Russia’s constitutional changes to come into force on July 4

A worker cleans an electronic scoreboard reading ‘All-Russia voting, July 1, Our Constitution’ in Moscow on June 22, 2020. (AP)
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Updated 03 July 2020

Russia’s constitutional changes to come into force on July 4

  • Almost 78 percent of people casting their ballot in favor of changing the Russian constitution

MOSCOW: Changes to the Russian constitution, including an amendment that could pave the way for President Vladimir Putin to rule the country until 2036, will come into force on July 4, the Kremlin said on Friday.
The electorate overwhelmingly supported the changes, which were approved after a nationwide week of voting that came to an end on Wednesday, with almost 78 percent of people casting their ballot in favor.
The Kremlin hailed the vote as a triumph, while critics decried it as illegal and illegitimate. An independent monitoring group said the vote was deeply flawed.
Other key reforms include an amendment granting former Russian presidents automatic immunity from criminal prosecution, as well as reforms enshrining a reference to “belief in God” and a statement about marriage being only the union of a man and a woman.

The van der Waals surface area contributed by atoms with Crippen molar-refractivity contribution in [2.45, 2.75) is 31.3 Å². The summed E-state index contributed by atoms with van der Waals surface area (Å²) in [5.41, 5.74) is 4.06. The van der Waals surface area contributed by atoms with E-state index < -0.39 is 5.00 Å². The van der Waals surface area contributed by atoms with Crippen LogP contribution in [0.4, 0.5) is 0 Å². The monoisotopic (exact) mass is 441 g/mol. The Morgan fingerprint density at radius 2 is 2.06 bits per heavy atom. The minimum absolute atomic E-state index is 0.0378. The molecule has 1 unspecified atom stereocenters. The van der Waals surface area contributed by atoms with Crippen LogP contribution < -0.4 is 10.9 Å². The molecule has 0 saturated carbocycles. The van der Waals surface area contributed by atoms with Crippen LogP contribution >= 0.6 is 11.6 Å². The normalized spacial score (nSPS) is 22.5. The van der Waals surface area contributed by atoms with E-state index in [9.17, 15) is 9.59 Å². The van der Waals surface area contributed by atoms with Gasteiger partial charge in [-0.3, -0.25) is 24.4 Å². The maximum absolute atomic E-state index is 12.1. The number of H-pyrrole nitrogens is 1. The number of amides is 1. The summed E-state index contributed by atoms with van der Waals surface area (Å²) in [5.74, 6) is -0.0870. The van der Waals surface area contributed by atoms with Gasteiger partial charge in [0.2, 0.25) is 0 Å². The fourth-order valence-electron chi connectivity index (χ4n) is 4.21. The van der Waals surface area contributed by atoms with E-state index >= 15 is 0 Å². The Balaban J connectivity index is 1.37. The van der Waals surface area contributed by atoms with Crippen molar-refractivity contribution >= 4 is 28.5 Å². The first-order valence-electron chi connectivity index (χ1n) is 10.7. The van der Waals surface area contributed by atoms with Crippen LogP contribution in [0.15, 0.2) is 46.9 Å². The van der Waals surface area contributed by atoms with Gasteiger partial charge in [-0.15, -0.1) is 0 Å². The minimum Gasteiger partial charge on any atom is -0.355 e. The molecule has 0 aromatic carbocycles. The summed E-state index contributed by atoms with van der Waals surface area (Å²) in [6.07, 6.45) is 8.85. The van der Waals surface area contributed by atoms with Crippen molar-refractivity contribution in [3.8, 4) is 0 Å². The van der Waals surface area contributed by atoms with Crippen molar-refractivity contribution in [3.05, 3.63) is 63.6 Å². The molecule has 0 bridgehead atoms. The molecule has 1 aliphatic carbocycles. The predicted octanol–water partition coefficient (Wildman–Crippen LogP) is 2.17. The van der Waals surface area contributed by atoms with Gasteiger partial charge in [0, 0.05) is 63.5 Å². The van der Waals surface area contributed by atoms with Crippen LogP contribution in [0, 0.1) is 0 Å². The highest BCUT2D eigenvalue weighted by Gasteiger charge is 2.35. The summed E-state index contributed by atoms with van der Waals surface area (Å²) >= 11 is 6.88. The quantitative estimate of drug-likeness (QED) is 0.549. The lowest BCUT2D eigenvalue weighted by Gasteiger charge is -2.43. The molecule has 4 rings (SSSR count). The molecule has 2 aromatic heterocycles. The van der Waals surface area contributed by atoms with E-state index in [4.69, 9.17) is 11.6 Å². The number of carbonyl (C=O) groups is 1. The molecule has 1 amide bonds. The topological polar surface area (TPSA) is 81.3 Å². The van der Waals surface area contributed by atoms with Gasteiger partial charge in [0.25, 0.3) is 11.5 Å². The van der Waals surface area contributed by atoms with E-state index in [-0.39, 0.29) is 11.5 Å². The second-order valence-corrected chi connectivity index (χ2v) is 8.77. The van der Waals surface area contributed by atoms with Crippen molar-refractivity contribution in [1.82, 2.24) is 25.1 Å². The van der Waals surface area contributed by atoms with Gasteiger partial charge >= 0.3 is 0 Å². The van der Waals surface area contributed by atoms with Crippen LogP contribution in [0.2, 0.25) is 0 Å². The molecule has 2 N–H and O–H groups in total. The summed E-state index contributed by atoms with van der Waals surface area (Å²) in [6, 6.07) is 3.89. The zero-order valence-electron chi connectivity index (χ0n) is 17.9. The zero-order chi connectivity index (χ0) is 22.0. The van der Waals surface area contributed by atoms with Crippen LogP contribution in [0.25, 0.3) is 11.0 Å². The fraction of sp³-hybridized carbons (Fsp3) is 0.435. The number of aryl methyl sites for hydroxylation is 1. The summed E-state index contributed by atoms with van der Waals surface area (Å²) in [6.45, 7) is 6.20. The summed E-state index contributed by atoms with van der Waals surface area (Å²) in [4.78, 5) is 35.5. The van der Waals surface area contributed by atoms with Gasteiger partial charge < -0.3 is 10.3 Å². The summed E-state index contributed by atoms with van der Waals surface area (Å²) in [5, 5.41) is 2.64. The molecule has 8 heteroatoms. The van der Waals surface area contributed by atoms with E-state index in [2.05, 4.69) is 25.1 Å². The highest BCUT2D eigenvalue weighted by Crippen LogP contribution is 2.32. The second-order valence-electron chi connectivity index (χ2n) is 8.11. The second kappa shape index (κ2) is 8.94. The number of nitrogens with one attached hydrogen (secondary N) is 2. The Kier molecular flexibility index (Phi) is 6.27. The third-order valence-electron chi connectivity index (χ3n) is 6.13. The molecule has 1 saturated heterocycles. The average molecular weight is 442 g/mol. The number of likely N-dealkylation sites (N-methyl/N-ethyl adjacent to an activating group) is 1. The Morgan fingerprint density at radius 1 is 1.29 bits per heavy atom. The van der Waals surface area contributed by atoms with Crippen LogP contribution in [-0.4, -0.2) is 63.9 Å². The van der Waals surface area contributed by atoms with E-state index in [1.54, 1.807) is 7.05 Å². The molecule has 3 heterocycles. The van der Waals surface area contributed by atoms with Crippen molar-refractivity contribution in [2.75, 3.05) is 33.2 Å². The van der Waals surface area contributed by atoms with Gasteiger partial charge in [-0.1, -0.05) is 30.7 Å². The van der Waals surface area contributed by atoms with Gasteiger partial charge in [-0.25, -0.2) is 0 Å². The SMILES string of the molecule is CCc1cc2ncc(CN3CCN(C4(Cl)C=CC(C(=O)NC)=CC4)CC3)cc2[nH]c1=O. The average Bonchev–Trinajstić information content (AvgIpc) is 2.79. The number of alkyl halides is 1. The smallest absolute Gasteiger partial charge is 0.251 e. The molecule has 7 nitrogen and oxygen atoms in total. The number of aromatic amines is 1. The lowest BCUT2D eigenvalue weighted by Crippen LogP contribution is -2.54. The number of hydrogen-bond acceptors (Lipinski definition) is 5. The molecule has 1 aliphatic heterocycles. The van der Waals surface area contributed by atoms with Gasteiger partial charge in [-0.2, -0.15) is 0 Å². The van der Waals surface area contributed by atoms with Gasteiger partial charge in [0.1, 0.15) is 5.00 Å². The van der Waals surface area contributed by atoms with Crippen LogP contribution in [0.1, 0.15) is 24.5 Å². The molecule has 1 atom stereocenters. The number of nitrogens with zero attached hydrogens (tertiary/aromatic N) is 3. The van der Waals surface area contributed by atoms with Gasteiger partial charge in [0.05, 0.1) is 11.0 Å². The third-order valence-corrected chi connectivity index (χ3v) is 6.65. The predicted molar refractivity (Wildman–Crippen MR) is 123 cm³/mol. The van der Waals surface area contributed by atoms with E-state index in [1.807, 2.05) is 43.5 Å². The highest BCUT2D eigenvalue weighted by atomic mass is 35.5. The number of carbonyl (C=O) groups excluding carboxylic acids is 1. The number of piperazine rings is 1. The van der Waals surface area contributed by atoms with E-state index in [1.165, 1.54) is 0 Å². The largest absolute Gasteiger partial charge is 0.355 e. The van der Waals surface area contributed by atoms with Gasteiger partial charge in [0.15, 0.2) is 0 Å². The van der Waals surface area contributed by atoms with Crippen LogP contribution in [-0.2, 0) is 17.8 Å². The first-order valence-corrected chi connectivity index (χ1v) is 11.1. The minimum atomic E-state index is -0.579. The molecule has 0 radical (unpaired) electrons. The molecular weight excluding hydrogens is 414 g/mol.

Greece finalizes plan to build wall on border with Turkey

Updated 19 min 14 sec ago

Greece finalizes plan to build wall on border with Turkey

  • Four Greek construction companies have been selected to build the new wall
  • A standoff occurred at the border earlier this year after Turkey said it would no longer prevent migrants trying to reach the EU

ATHENS: Greece’s government says it has finalized plans to extend a wall along its northeast border with Turkey, over concerns that migrants may try to stage mass crossings into the European Union country.
Government spokesman Stelios Petsas said Monday that 26 kilometers (16 miles) of wall would be added to an existing 10-kilometer (six-mile) section in a 63-million-euro ($74 million) project due to be completed by the end of April.
A standoff occurred at the border earlier this year after Turkey said it would no longer prevent migrants trying to reach the EU, and tens of thousands tried to cross into Greece.
The two countries are also at odds over energy rights in the eastern Mediterranean in a dispute that has triggered a dangerous military buildup in the region and fears of conflict.
Four Greek construction companies have been selected to build the new wall and upgrade the existing section of fencing, running along or close to the Evros River, which forms much of the border between the two countries.
The wall will be made using galvanized square steel tubes and concrete foundations, according to Greece’s public order ministry.
Prime Minister Kyriakos Mitsotakis visited the border region on Saturday after a test installation of a section of the new wall.
The number of migrants and refugees traveling from Turkey to Greece fell sharply this year during the pandemic and after the border standoff prompted tougher border policing. Turkey has accused Greece of illegally pushing back migrants reaching its islands in the eastern Aegean Sea, a charge that Athens denies.
Turkey hosts the largest number of refugees worldwide, at nearly 4 million people, mostly from Syria, according to the UN Refugee Agency.